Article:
Now those that are of Opinion, that their Beer and Ales are greatly improved by boiling the Hops only half an Hour in the Wort, I joyn in Sentiment with them, as being very sure by repeated Experience it is so; but I must here take leave to dissent from those that think that half an Hour’s boiling the Wort is full enough for making right sound and well relished Malt Drinks; however of this I have amply and more particularly wrote in my Second Book of Brewing in Chapter IV, where I have plainly publish’d the true Sign or Criterion to know when the Wort is boiled just enough, and which I intend to publish in a little time.
_Of Foxing or Tainting Malt Liquors_.
Foxing is a misfortune, or rather a Disease in Malt Drinks, occasioned by divers Means, as the Nastiness of the Utensils, putting the Worts too thick together in the Backs or Cooler, Brewing too often and soon one after another, and sometimes by bad Malts and Waters, and the Liquors taken in wrong Heats, being of such pernicious Consequence to the great Brewer in particular, that he sometimes cannot recover and bring his Matters into a right Order again under a Week or two, and is so hateful to him in its very Name, that it is a general Law among them to make all Servants that Name the word _Fox_ or _Foxing_, in the Brewhouse to pay Sixpence, which obliges them to call it _Reynards_; for when once the Drink is Tainted, it may be smelt at some Distance somewhat like a _Fox_; It chiefly happens in hot weather, and causes the Beer and Ale so Tainted to acquire a fulsome sickish taste, that will if it is receive’d in a great degree become Ropy like Treacle, and in some short time turn Sour. This I have known so to surprize my small Beer Customers, that they have asked the Drayman what was the matter: He to act in his Master’s Interest tells them a Lye, and says it is the goodness of the Malt that causes that sweetish mawkish taste, and then would brag at Home how cleverly he came off. I have had it also in the Country more than once, and that by the idleness and ignorance of my Servant, who when a Tub has been rinced out only with fair Water, has set it by for a clean one but this won’t do with a careful Master for I oblige him to clean the Tub with a Hand-brush, Ashes, or Sand every Brewing, and so that I cannot scrape any Dirt up under my Nail. However as the Cure of this Disease has baffled the Efforts of many, I have been tempted to endeavour the finding out a Remedy for the great Malignity, and shall deliver the best I know on this Score.
And here I shall mention the great Value of the Hop in preventing and curing the Fox in Malt Liquors. When the Wort is run into the Tub out of the mashing Vat, it is a very good way to throw some Hops directly into it before it is put into the Copper, and they will secure it against Sourness and Ropyness, that are the two Effects of fox’d Worts or Drinks, and is of such Power in this respect, that raw Worts may be kept some time, even, in hot weather, before they are boiled, and which is necessary; where there is a large Quantity of Malt used to a little Copper; but it is certain that the stronger Worts will keep longer with Hops than the smaller Sorts: So likewise if a Person has fewer Tubs than is wanting, and he is apprehensive his Worts will be Fox’d by too thick lying in the Coolers or working Tubs, then it will be a safe way to put some fresh Hops into such Tubs and work them with the Yeast as I have before hinted; or in case the Drink is already Foxed in the Fat or Tun, new Hops should be put in and work’d with it, and they will greatly fetch it again into a right Order; but then such Drink should be carefully taken clear off from its gross nasty Lee, which being mostly Tainted, would otherwise lye in the Barrel, corrupt and make it worse.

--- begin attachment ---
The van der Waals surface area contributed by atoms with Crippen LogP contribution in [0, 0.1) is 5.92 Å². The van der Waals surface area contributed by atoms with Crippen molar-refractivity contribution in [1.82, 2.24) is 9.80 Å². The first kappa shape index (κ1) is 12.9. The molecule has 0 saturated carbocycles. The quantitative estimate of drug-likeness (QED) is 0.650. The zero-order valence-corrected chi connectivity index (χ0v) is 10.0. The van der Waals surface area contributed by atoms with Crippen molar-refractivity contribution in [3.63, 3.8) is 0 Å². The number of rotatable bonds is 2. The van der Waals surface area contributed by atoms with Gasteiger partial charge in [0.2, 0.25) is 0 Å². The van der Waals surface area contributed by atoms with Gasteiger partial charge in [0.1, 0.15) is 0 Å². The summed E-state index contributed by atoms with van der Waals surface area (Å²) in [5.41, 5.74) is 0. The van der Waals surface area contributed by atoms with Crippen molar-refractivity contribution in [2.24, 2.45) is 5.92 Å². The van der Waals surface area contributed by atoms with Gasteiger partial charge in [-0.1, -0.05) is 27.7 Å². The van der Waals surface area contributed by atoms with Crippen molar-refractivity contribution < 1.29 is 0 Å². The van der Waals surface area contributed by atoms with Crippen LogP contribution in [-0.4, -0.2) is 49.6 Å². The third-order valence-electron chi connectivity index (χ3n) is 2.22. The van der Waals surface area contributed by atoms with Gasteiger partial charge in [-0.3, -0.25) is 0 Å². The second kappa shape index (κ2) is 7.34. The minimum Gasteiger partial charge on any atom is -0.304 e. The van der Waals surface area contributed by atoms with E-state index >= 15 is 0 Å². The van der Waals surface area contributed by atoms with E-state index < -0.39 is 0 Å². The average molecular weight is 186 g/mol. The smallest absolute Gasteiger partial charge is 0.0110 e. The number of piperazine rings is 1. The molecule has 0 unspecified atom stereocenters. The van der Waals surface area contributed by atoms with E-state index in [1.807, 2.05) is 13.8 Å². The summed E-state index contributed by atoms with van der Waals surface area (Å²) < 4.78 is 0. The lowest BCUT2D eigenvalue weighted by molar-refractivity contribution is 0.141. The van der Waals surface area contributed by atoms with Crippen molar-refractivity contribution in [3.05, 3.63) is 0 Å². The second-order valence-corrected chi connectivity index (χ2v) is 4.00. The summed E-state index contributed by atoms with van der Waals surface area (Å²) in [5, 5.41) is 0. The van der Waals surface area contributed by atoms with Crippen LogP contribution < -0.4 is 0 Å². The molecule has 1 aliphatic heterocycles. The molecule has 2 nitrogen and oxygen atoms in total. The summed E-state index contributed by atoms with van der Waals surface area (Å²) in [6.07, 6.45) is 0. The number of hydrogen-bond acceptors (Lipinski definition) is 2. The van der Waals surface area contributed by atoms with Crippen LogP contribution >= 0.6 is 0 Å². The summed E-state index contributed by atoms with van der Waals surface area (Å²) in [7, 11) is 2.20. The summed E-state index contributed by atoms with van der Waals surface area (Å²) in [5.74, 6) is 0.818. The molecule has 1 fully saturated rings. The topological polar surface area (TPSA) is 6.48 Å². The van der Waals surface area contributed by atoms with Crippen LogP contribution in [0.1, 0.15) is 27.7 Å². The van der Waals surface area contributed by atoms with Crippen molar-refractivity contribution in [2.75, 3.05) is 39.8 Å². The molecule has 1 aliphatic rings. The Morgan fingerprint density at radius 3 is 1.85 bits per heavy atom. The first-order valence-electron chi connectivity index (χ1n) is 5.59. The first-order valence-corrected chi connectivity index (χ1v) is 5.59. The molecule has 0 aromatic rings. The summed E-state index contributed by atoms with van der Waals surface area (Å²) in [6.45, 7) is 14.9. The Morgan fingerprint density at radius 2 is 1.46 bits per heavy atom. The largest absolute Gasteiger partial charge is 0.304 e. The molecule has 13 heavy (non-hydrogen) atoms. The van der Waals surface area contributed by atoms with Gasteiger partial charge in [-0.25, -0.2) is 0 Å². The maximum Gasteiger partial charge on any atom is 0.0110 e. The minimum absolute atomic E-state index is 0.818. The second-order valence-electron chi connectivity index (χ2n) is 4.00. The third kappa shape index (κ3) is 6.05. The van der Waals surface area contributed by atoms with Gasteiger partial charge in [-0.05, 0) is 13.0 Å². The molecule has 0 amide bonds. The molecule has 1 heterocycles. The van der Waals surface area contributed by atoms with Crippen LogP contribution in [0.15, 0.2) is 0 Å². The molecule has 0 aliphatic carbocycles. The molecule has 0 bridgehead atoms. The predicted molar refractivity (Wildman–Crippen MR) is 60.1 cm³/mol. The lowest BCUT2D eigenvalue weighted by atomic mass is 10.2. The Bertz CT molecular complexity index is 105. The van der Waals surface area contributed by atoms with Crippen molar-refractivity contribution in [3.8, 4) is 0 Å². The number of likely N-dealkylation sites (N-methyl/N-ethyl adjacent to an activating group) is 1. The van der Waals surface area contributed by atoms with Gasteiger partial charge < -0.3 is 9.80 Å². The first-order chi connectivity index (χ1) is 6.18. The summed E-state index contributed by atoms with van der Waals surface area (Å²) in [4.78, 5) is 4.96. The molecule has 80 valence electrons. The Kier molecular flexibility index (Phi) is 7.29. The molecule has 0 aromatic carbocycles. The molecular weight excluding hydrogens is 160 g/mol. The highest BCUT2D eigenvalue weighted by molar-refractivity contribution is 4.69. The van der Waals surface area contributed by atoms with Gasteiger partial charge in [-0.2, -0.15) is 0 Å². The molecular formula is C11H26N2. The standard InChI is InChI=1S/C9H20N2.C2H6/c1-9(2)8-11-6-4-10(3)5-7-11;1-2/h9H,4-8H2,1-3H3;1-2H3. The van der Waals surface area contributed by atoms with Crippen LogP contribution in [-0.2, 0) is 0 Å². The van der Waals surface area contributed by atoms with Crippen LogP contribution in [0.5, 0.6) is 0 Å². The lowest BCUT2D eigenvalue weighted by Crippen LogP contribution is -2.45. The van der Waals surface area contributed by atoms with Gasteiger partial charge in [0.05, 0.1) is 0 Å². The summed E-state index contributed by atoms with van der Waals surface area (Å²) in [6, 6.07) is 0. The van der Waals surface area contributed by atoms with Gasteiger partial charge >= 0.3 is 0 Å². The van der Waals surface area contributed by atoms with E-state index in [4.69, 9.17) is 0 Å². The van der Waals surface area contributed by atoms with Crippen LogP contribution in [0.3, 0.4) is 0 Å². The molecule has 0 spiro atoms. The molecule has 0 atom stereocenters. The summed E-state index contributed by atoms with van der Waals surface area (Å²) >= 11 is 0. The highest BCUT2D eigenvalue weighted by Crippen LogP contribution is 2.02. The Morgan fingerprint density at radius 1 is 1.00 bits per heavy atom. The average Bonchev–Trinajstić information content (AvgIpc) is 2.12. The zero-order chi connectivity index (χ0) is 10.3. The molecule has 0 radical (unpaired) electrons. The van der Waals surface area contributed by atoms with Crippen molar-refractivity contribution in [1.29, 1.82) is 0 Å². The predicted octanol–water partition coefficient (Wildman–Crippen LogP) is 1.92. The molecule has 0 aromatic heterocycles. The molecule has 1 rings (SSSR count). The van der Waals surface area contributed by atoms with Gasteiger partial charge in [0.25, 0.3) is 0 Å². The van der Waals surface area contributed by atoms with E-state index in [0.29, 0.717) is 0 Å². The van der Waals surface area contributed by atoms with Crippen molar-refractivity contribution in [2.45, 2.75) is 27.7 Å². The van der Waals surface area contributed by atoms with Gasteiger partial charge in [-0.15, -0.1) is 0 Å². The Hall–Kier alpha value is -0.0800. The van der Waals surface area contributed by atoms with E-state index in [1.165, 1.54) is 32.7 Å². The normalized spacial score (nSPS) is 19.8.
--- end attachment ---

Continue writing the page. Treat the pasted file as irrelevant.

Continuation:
Some will sift quick Lime into foxed Drinks while they are working in the Tun or Vat, that its Fire and Salts may break the Cohesions of the Beer or Ale, and burn away the stench, that the Corruption would always cause; but then such Drink should by a Peg at the bottom of the Vat be drawn off as fine as possible, and the Dregs left behind.
There are many that do not conceive how their Drinks become Fox’d and Tainted for several Brewings together; but I have in Chapter VI, in my Second Book, made it appear, that the Taint is chiefly retain’d and lodged in the upright wooden Pins that fasten the Planks to the Joists, and how scalding Lye is a very efficacious Liquor to extirpate it out of the Utensils in a little time if rightly applied; and one other most powerful Ingredient that is now used by the greatest Artists for curing of the same.
_Of fermenting and working of Beers and Ales, and the pernicious Practice of Beating in the Yeast detected_.